• Christopher G. Moore

The Impatient Artist

Over the past two years I’ve explored the idea of foreign painter working in Bangkok in three different media. I wanted to go beyond my usual boundaries. My goal was the link the three media together and to use different ways of expressing the story as if it were a prism and light reflecting slightly differently as you turn it around. I’ve completed the mission with an essay, a novel and a documentary.

During this time of exploration, my experience has been enriched through collaboration with friends in Bangkok and Phnom Penh art community on creative expressions and creative communities—the junctures where writers, artists, film makers converge. Notable among them are Keith Nolan (music) and Edwin van Doorn (filmmaker), and Peter Klashorst (painter).

The three sides of the prism: my Lucian Freud my latest novel Jumpers and a documentary film The Impatient Artist in which I interviewed Peter Klashorst. Together the works show how my work overlaps, one feeding the others, and an interconnection that makes them the same work from different perspectives.

Martin Gayford’s The Man in a Blue Scarf inspired the premise of the film. Gayford documented the Lucien Freud, an artist, in real time. He created a line of communication between the subject of the painting and the painter. The idea was to record the thoughts, associations, feelings, and idea exchanged between the painter and his sitter. Rather than the traditional sitter who is a passive object to be observed, Gayford actively engaged Lucien Freud in a dialogue over an 18-month period. They discussed creativity, history, art, family and style.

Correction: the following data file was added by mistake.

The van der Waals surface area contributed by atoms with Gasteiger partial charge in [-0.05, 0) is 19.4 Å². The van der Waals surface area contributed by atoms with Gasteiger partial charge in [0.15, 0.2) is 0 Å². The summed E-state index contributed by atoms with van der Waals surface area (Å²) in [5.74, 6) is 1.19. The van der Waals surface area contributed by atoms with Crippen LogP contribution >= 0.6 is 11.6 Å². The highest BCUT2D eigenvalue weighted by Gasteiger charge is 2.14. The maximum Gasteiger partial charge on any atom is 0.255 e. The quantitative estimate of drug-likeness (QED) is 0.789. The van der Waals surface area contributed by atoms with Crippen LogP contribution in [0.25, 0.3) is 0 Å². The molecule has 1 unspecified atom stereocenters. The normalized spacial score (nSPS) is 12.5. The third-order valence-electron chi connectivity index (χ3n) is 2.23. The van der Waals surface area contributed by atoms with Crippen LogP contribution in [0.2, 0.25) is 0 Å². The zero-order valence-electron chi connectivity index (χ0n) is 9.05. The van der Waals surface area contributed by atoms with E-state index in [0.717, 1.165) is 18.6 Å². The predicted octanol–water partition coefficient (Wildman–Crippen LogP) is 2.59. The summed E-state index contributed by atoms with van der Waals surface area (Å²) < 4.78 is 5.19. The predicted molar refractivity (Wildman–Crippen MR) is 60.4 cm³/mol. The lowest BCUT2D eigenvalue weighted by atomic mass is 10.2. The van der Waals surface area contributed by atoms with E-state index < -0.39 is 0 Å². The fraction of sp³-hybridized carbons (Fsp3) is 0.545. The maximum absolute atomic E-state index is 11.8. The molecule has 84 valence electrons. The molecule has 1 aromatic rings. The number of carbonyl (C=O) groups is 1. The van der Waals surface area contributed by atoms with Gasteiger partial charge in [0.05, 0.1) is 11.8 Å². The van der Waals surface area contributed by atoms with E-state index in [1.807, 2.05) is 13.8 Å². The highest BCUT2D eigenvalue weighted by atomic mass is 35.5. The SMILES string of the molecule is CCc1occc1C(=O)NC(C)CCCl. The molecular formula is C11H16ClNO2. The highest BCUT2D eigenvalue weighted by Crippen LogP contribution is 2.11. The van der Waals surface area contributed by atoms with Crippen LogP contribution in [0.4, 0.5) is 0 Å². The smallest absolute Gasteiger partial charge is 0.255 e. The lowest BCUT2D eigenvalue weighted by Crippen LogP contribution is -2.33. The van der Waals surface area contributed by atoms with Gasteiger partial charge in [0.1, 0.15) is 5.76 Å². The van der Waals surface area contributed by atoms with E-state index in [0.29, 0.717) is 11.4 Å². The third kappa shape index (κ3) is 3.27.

An excerpt from my Lucian Freud essay about Gayford’s book:

“Gayford’s lesson in sitting for Lucian Freud is that we are different every day. Every hour of every day. Our mood, temperament, our interests fade in and out, cancelling one another, and that leaves us with the sinking feeling of unreality. It is not possible for the artist to capture the ‘real’ you because that person is in constant transition. Underneath the mask we wear is someone who is in flux. Persona from the Greeks was a reference to our mask. The one we put on at home, school, office, or inside the car or at a restaurant, or on Skype video calls. We have a certain face for the camera. For looking in the mirror. For displaying to our loved ones and for strangers.”

The Impatient Artist captures the dialogue between a novelist and painter over the course of one day. But what a day it was. Peter opening up about his artistic history, views, and ideas as he painted my portrait. At the end of the day, Peter had the basics of my portrait, one he painted in the style of Lucian Freud. And I had the basics for a novel.

During the filming, Peter Klashorst painted this portrait.

The experience of filming Peter Klashorst inspired Jumpers, the most recent (No. 16th) Calvino novel, which is about a young Canadian painter and the women he painted.

People asked what comes next to update the reading experience. For me 2016 has been an experiment with the idea of bringing the reader into the creative process through words and visual images.

The invitation is to watch the film, read Jumpers afterwards and if you want to go that extra mile, also read Gayford’s The Man in a Blue Scarf.

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